This through-block redevelopment in the Ladies’ Mile Historic District was built on a lot that had been vacant since the 1920s, filling a prominent gap in the street walls of both West 21st Street and West 22nd Street. It brings much-needed apartments to a neighborhood that first emerged as a residential district in the early nineteenth century but grew to become one of the most popular manufacturing and commercial centers in the city. Ladies’ Mile’s unique evolution, made possible by advances in iron and steel construction, has produced an eclectic streetscape where former stables and small row houses stand alongside large department stores inspired directly by the neoclassical structures of the 1893 World’s Columbian Exposition in Chicago—also known as the “White City.” Clad in white and gray terracotta masonry, 7 West 21st Street’s contemporary design reinterprets the district’s turn-of-the century structures to bring a sense of architectural continuity to Ladies’ Mile.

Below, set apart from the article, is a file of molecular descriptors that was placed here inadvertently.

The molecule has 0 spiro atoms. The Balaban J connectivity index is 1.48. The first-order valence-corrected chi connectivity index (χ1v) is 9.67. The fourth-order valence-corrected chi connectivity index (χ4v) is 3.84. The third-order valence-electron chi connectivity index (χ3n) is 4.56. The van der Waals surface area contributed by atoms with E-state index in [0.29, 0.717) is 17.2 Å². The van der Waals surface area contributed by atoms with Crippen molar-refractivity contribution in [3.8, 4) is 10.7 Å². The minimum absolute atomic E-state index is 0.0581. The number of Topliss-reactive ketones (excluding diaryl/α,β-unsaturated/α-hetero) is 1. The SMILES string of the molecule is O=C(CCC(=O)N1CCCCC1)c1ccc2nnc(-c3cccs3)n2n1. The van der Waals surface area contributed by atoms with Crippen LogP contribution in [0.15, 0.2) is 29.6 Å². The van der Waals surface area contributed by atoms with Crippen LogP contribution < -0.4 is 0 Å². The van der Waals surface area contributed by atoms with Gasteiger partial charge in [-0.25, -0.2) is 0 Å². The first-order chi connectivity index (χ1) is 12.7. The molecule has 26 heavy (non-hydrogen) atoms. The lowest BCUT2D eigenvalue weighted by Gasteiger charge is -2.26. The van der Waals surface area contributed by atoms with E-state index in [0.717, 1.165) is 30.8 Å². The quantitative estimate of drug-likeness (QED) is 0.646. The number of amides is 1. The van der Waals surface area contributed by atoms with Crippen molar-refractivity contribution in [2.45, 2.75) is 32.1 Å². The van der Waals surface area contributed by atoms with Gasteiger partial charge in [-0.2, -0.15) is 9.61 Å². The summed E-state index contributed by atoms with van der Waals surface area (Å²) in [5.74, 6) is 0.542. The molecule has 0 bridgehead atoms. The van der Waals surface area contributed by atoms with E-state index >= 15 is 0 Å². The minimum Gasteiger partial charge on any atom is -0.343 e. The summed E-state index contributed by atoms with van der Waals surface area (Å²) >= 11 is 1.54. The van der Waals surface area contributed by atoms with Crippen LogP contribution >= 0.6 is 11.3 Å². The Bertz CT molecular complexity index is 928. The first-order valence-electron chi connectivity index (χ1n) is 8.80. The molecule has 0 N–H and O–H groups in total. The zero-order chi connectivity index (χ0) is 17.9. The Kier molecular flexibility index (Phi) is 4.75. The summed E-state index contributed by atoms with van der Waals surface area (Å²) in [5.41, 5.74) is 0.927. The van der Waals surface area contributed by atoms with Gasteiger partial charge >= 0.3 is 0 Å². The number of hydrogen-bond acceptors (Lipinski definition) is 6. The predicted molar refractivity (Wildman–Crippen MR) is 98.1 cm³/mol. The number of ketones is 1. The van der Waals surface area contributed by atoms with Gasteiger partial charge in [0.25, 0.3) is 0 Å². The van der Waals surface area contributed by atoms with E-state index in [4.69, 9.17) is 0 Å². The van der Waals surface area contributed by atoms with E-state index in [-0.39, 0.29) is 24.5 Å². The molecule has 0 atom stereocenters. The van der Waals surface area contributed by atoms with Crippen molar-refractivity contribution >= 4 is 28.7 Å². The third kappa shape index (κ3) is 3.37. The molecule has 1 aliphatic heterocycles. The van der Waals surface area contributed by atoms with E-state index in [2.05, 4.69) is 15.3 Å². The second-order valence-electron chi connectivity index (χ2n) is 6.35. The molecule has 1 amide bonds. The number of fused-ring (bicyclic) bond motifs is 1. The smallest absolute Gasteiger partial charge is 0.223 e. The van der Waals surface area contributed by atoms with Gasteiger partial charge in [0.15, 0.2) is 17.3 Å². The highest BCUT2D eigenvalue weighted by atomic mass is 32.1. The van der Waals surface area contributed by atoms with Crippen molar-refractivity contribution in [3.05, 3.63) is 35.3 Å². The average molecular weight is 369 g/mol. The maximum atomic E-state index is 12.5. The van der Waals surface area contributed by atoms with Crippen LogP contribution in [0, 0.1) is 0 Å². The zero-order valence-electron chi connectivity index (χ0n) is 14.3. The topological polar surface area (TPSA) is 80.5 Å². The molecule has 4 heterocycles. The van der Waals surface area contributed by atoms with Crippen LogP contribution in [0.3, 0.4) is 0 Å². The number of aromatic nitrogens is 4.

7 West 21st Street consists of two 18-story buildings separated by a shared court-yard. With frontage of varying width on both sides of the site, they have distinct but architecturally related elevations defined by a dense grid of sloping terracotta piers and lintels. Both facades are organized in classical tripartite fashion with an identifiable faux-granite “base,” but each building is “tuned” to its respective street: the narrower West 21st facade is distinguished by a four-story base and five narrow bays that emphasize the building’s height; the wider 22nd Street facade responds to the more expansive buildings lining that street with a large central bay, two-story base featuring a prominent aluminum storefront and full-height bay windows, and a pronounced zinc cornice. The buildings’ rear facades, facing one another across the shared courtyard, are simpler and more similar in appearance, composed of a dark gray modern brick and large tilt-and-turn windows.
Image Credits: Matthew Williams